There's something to be said for respecting a country's values, language and traditions. Instead ABC wants to make US the bad guys.

It's how it's done on this show. Take an unlikely situation and pair it with an unlikely result and somehow we all should learn something from it.

Below is a short snippet from the show, as example.

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Other rather absurd scenarios this show has offered has a homosexual proposing marriage to his partner….IN A DELICATESSIN! Now how likely is this? Of course it was required to have the proposal be very public and very loud. And of course people in the surround are all taken aback at such a situation, including the actor hired to be rude and arrogant about same sex marriages. None of us want to be like this actor guy, right? Said actor who got up from his pastrami on rye and sat down across from the proposed to homosexual as his partner excused himself to go to the rest room. We all stop our wedding proposals to go to the rest room, don't we now? And of course a complete and very ignorant stranger than sits across from us, berating us for this silly proposal, the absurdity of it, the damnation against God that it is.

It's not that the artificiality of the situation being enacted doesn't make for some odd situations, I get that. But that same oddity adds proportionally to the artificiality of how the presented politically incorrect action occurs.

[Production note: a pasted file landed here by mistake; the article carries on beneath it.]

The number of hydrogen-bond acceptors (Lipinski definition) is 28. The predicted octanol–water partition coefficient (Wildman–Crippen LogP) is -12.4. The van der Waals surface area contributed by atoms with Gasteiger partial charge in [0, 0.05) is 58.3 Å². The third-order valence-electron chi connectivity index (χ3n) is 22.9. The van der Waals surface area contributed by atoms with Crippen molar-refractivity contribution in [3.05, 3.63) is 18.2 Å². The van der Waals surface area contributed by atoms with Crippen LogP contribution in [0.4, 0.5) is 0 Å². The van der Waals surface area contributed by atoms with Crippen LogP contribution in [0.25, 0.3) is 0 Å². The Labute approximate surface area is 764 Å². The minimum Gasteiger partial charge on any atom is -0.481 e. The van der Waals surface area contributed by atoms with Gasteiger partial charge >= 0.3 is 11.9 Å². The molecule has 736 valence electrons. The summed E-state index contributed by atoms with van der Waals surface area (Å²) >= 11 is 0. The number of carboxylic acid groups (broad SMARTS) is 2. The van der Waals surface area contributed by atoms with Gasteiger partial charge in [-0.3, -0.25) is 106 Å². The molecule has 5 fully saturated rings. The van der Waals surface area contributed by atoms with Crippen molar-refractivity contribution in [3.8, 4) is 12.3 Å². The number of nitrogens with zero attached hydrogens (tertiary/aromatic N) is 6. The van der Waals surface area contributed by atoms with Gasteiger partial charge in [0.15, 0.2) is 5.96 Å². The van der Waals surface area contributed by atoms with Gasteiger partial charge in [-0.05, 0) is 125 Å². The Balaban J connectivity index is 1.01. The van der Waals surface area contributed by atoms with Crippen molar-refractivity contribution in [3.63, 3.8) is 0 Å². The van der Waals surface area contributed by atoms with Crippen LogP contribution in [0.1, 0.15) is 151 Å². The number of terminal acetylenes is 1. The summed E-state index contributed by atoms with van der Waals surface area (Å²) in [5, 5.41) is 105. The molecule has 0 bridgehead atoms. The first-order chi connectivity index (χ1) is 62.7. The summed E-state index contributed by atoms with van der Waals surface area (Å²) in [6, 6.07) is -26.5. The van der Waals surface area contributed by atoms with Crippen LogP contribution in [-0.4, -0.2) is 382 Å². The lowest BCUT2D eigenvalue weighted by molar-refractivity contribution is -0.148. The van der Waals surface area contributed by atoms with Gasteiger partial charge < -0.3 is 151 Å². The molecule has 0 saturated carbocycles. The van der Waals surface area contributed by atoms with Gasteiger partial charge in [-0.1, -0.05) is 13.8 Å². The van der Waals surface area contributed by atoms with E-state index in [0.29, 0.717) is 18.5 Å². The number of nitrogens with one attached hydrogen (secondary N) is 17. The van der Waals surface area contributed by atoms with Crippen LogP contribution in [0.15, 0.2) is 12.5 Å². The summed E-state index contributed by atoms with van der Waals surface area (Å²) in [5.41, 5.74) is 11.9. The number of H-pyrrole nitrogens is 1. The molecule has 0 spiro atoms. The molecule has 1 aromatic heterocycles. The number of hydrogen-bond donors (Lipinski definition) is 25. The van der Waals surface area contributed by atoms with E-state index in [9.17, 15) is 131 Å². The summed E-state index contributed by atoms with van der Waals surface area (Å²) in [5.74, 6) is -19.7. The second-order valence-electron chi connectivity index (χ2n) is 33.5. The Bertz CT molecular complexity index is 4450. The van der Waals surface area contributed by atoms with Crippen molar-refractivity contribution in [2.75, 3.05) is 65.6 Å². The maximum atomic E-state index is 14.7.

It makes it unbelievable and I'm not convinced there's any lessons learned as the producers would have us students grasping. We have no right to jump into an empty chair and berate a fellow just proposed to, so we learn, and especially objecting to the same sex, the bigger point of it all, is really in bad taste. Well they lost me with anyone rude enough to insinuate his or her self into such a private matter and even earlier my eyes glazed at the prospect that a lifetime of adoration and love would be pledged in a delicatessen and very loudly, dear Lord.

Other situations had a mother "watching" her baby via nursery intercom, a nasty guy loudly tries to get young girls to model for him, a couple shop for dogs and don't even try to whisper during the phone call to colleagues discussing the dogs being considered for purchase and their fighting prowess.

Americans, God bless, don't take any kind of mistreatment, be it to a baby left alone, a dog possibly being condemned to a life of brutal cuts and tears or a pair of tenderly loving homosexuals seeking a lifetime commitment while derided by others. Thus the show entertains, in a fashion. Because folks come out of the live viewing audiences to chastise the mother who left her baby alone, to set an alarm to the dog merchants that the pooch might be in danger, to shut up the nimrod who felt it was his job to inform a partnered pair of homosexuals that their love was ill-conceived.

We meet the good guys and the bad guys. The "good" guys are those who step forward and try to stop the "crime" then in progress. The "bad" guys are those who witness the actions then upon but do nothing to intercede.

The host of the show does often interview these folks, who, the viewing audience is supposed to deduce, were somehow lacking a developed sense of humanity for failing to step up like the "good" guys.

Way I figure, maybe they thought the whole thing was just too improbable as scripted and staged to be real. But if any of the "bad" observers ever said this, for sure ABC would never put it on the air.

By me, this show is a waste of time.

What Would You Do? airs on ABC, Friday nights, at 8pm.